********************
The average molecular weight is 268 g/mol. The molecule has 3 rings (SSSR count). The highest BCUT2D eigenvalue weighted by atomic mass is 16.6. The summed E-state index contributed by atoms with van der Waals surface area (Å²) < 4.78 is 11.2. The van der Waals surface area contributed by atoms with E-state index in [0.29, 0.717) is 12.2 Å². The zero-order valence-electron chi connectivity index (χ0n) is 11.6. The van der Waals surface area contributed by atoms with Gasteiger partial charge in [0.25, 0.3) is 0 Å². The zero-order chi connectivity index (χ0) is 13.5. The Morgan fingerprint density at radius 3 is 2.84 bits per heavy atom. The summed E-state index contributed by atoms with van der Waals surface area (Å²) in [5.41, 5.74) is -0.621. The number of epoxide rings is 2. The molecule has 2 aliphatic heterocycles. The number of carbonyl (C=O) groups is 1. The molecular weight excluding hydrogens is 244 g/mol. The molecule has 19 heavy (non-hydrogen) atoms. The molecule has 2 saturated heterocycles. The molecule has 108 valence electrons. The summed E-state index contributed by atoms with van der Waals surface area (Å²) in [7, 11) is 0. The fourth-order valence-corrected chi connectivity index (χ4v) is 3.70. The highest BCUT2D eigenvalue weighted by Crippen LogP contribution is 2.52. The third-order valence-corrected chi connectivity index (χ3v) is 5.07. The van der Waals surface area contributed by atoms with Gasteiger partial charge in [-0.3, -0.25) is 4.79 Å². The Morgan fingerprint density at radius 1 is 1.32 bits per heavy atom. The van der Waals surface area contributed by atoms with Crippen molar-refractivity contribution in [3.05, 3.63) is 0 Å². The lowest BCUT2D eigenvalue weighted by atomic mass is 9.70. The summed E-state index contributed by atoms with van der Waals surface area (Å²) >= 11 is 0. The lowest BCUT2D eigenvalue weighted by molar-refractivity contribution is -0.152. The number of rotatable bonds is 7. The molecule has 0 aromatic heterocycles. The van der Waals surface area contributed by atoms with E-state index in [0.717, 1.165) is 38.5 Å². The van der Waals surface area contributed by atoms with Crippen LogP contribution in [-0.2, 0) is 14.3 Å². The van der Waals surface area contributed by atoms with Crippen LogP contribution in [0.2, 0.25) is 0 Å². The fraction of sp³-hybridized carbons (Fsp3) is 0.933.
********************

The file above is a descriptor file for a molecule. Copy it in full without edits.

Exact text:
The average molecular weight is 268 g/mol. The molecule has 3 rings (SSSR count). The highest BCUT2D eigenvalue weighted by atomic mass is 16.6. The summed E-state index contributed by atoms with van der Waals surface area (Å²) < 4.78 is 11.2. The van der Waals surface area contributed by atoms with E-state index in [0.29, 0.717) is 12.2 Å². The zero-order valence-electron chi connectivity index (χ0n) is 11.6. The van der Waals surface area contributed by atoms with Gasteiger partial charge in [0.25, 0.3) is 0 Å². The zero-order chi connectivity index (χ0) is 13.5. The Morgan fingerprint density at radius 3 is 2.84 bits per heavy atom. The summed E-state index contributed by atoms with van der Waals surface area (Å²) in [5.41, 5.74) is -0.621. The number of epoxide rings is 2. The molecule has 2 aliphatic heterocycles. The number of carbonyl (C=O) groups is 1. The molecular weight excluding hydrogens is 244 g/mol. The molecule has 19 heavy (non-hydrogen) atoms. The molecule has 2 saturated heterocycles. The molecule has 108 valence electrons. The summed E-state index contributed by atoms with van der Waals surface area (Å²) in [7, 11) is 0. The fourth-order valence-corrected chi connectivity index (χ4v) is 3.70. The highest BCUT2D eigenvalue weighted by Crippen LogP contribution is 2.52. The third-order valence-corrected chi connectivity index (χ3v) is 5.07. The van der Waals surface area contributed by atoms with Gasteiger partial charge in [-0.3, -0.25) is 4.79 Å². The Morgan fingerprint density at radius 1 is 1.32 bits per heavy atom. The van der Waals surface area contributed by atoms with Crippen molar-refractivity contribution in [3.05, 3.63) is 0 Å². The lowest BCUT2D eigenvalue weighted by atomic mass is 9.70. The summed E-state index contributed by atoms with van der Waals surface area (Å²) >= 11 is 0. The lowest BCUT2D eigenvalue weighted by molar-refractivity contribution is -0.152. The number of rotatable bonds is 7. The molecule has 0 aromatic heterocycles. The van der Waals surface area contributed by atoms with E-state index in [0.717, 1.165) is 38.5 Å². The van der Waals surface area contributed by atoms with Crippen LogP contribution in [-0.2, 0) is 14.3 Å². The van der Waals surface area contributed by atoms with Crippen LogP contribution in [0.2, 0.25) is 0 Å². The fraction of sp³-hybridized carbons (Fsp3) is 0.933.